Virtual reality goggles and robot-like machines are helping people with spine injuries gain mobility. Researchers in Brazil made the surprising discovery that injured people doing brain training while interacting with the machines were able to regain some sensation and movement. The findings suggest that damaged spinal tissue in some people with paraplegia can be retrained to a certain extent - NPR

Google wants to make virtual reality more social and less irritating. Before the launch of its virtual reality platform this autumn, Google’s Daydream Labs is exploring ways that it can make the whole experience reward friendly behavior and discourage VR trolls. The company is concerned that user autonomy in VR could lead to bullying as people test the limits of the experience — seeing if they can reach a hand through another player’s head, for example, or covering another player’s face with a virtual hat. One possible solution, outlined in an official blog post, is establishing a virtual ‘personal space’ that other players can’t invade. - THE STACK

Virtual reality could help you tackle your fear of public speaking. Speech Center VR, a Samsung Gear VR exclusive, uses scenarios to simulate a high-stress environment, like being trapped in a burning forest while giving a Powerpoint presentation. The scenarios (which also include more normal settings like board rooms) help people practice their skills and overcome nervousness. - TECH RADAR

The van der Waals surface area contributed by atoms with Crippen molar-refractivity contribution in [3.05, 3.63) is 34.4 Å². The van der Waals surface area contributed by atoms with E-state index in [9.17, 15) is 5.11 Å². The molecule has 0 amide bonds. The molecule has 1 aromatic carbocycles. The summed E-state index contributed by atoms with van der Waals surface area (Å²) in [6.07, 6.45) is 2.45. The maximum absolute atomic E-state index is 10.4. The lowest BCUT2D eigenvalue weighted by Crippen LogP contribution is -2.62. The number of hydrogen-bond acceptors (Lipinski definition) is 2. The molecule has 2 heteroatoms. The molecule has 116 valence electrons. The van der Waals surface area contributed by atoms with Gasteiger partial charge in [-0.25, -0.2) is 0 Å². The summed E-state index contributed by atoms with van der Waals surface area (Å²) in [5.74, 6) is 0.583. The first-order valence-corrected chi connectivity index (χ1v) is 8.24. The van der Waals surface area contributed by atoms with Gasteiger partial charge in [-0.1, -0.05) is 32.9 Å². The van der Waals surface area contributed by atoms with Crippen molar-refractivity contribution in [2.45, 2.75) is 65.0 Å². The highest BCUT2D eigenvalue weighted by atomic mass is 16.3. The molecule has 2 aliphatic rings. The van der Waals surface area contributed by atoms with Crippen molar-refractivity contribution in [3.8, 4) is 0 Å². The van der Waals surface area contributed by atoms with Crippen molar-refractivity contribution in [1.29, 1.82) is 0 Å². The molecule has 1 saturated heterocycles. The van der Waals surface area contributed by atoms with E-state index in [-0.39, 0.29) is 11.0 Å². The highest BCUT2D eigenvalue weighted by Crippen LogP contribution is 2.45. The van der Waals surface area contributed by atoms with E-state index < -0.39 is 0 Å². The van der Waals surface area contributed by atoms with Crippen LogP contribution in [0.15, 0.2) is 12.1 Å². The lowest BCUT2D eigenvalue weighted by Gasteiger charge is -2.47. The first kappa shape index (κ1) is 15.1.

Augmented reality could speed up construction projects. Builders are experimenting with Microsoft’s HoloLens to visualize projects and avoid expensive mistakes. In one case, a building company’s senior manager looked at a mockup of a project on HoloLens and noticed the steel frames the company planned to order were too long to fit the design, and changed the order with the supplier. The move saved the company an estimated $5,000 in labor costs. - MIT TECHNOLOGY REVIEW

Apple CEO Tim Cook says the company is 'high on AR for the long run' as the company invests heavily. Cook has signaled his interest in the emerging technologies, according to a report from analyst Gene Munster. The report states that this should ease investor concerns that Apple is moving too slow to develop new technology. Still, since there’s no widely adopted platform to power augmented reality experiences yet, smartphones are likely to continue to have a role, Munster writes. - CNBC

Virtual reality sunglasses could one day replace big boxy headsets — but one reviewer says they’re not quite there yet. Adi Robertson from The Verge tested Dlodlo’s $559 V1 headset, which he described as a cross between welding goggles and something a Las Vegas Elvis impersonator might wear. But while he says the headset delivers a decent core experience, it’s too front-heavy to fit properly without custom sizing and slides off when you turn your head or look downward. - THE VERGE


On the Virtual Reality subreddit, gamers are enthusiastic about the new “Rollerforce” arcade shooter from the creators of iOmoon. “You’re riding on a rollercoaster type thing and shoot flashy guns at various enemies,” explains nerotep. “Similar to space pirate trainer except you are on a coaster and it has different environments and enemies and guns. How good it is I think will depend on what kind of depth there is.” rudedog8 remarks, “iOmoon was incredible. The dev is responsive and passionate about his art and work. I can almost guarantee that this will not be your mamma’s type of wave shooter. Very excited to see the release.”

According to Upload VR, "Rollerforce" is in development for both HTC Vive and, eventually, the Oculus Rift with Touch. More details regarding a trailer, release date, and review will be coming in the next few weeks.